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Chicago Housing Authority v. Austin

decided: January 24, 1975.


Petition For Writ Of Mandamus.

Swygert, Chief Judge, Fairchild and Tone, Circuit Judges. Swygert, Chief Judge, dissenting in part.

Author: Fairchild

FAIRCHILD, Circuit Judge.

This petition for writ of mandamus is another episode in the Gautreaux litigation concerning the location of public housing in the Chicago area.*fn1 Petitioner Chicago Housing Authority seeks mandamus to vacate an order of reference entered by Judge Austin November 7, 1974 in Gautreaux v. Chicago Housing Authority, et al., 384 F. Supp. 37 (N.D.Ill. 1974). After a preface indicating lack of progress in supplying public housing in Chicago, the order provides, in part, as follows:

"The Master is directed to study and review segregation in Chicago public housing, to determine and identify the precise causes of the five-year delay in implementing my judgment orders, and to recommend a plan of action that will expedite the realization of my various orders and judgments. In so doing, the Master shall not be limited to determining whether HUD and CHA have employed their 'best efforts,' but shall examine all possibilities to expedite the mandate of this Court that the supply of dwelling units in Chicago shall be increased as rapidly as possible, including, without limitation, utilization of new housing programs established by the Housing and Community Development Act of 1974."

Other provisions of the order dealt with procedure before the Master, and in the formulation of the Report.

On February 10, 1969, Judge Austin filed a memorandum opinion finding there had been discrimination on the basis of race in public housing site selection in Chicago. 296 F. Supp. 907. On July 1, 1969, judgment was entered ordering, among other things, that CHA use its best efforts to increase the supply of dwelling units in conformity with the judgment (304 F. Supp. 736, 741) and ultimately HUD was similarly enjoined.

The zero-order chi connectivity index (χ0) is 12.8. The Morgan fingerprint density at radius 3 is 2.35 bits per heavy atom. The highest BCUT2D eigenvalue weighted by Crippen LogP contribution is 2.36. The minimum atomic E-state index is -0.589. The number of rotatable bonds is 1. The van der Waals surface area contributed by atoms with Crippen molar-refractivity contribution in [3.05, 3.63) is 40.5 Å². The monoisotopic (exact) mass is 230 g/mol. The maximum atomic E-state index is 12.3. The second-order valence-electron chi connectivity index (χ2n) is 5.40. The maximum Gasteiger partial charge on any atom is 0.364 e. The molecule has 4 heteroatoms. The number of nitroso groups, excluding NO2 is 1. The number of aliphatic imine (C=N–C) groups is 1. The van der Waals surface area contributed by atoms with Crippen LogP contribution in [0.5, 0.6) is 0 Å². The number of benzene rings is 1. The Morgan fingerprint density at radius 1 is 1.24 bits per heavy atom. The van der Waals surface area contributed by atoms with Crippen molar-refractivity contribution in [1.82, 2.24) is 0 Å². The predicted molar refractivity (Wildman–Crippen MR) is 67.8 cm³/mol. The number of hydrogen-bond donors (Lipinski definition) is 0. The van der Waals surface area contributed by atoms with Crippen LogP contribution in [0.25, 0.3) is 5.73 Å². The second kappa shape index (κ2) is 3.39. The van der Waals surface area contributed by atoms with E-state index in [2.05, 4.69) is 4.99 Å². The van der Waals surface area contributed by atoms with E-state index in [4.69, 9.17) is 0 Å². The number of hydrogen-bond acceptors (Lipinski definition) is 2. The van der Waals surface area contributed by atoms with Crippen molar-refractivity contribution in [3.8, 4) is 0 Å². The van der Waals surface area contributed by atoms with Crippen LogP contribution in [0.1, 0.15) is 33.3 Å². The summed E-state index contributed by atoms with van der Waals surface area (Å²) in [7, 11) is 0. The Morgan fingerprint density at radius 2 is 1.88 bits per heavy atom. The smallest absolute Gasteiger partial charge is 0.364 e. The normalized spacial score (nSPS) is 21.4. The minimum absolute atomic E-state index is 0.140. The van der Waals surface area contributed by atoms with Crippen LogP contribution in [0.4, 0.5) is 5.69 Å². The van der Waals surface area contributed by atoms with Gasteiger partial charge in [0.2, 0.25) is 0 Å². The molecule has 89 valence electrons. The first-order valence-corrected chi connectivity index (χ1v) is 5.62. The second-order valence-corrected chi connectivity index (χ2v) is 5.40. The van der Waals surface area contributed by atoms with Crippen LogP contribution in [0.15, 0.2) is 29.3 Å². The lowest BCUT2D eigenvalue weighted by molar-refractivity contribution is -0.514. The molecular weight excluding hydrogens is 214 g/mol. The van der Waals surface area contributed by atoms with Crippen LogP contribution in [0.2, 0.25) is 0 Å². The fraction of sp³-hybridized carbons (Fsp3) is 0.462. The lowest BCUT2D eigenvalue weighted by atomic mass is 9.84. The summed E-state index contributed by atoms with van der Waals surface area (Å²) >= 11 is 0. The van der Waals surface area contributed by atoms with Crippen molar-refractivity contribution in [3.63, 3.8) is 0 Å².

On September 11, 1974 plaintiffs filed a motion for an order requiring CHA and its codefendant, HUD, to recommend how enforcement of the July, 1969 judgment order could be facilitated. This motion was apparently abandoned, and on September 30, plaintiffs filed a motion seeking the appointment of a commissioner to formulate plans for the expeditious construction of new public housing in the City of Chicago. While declining to appoint the requested commissioner, Judge Austin made the order of reference.

CHA argues that mandamus should issue because Judge Austin's order of reference constituted an abdication of judicial decision making responsibility contrary to the teachings of La Buy v. Howes Leather Co., 352 U.S. 249, 1 L. Ed. 2d 290, 77 S. Ct. 309, reh. denied, 352 U.S. 1019, 77 S. Ct. 553, 1 L. Ed. 2d 560 (1957) and TPO, Incorporated v. McMillen, 460 F.2d 348 (7th Cir. 1972).

If we understand CHA's apprehension, it is that the Master might make findings on issues of fact which would be prejudicial to CHA and would become binding unless clearly erroneous. On the other hand, no such issues have been framed by pleadings or otherwise. It can well be argued that the proceeding before the Master is limited to preliminary inquiry and the result to recommendations as to steps the court itself might consider initiating.

The district court appears to be seeking assistance in exploration of possible alternative courses in a difficult area. The memorandum which was a preface to the order stated that "this matter must be referred to a Master for immediate attention and proposals." The order, in terms, does not require the Master to make findings of fact and conclusions of law (See Rule 53(e)(1), F.R.Civ.P.) and refers to the Master's draft report, to be discussed with the parties, as "a final draft of his recommendations and comments." The order says that the "final Report, as determined by the Master, shall be submitted to the Court for its review and possible use." In colloquy, Judge Austin said, "I think my order indicates I retained the ultimate responsibility."

A "party seeking mandamus has 'the burden of showing that its right to issuance of the writ is "clear and indisputable."'" Will v. United States, 389 U.S. 90, 96, 19 L. Ed. 2d 305, 88 S. Ct. 269 (1967). Mandamus "should be resorted to only where appeal is a clearly inadequate remedy." Ex Parte Fahey, 332 U.S. 258, 260, 91 L. Ed. 2041, 67 S. Ct. 1558 (1947).

As already indicated, it seems wholly unlikely that the reference under challenge here contemplated or will result in determinations by the Master which will bind and prejudice the rights of CHA. Should CHA ultimately conclude that it can demonstrate error and resulting prejudice, appeal will be an adequate remedy.

We do not decide the question of the propriety of the order of reference, but we do consider mandamus ...

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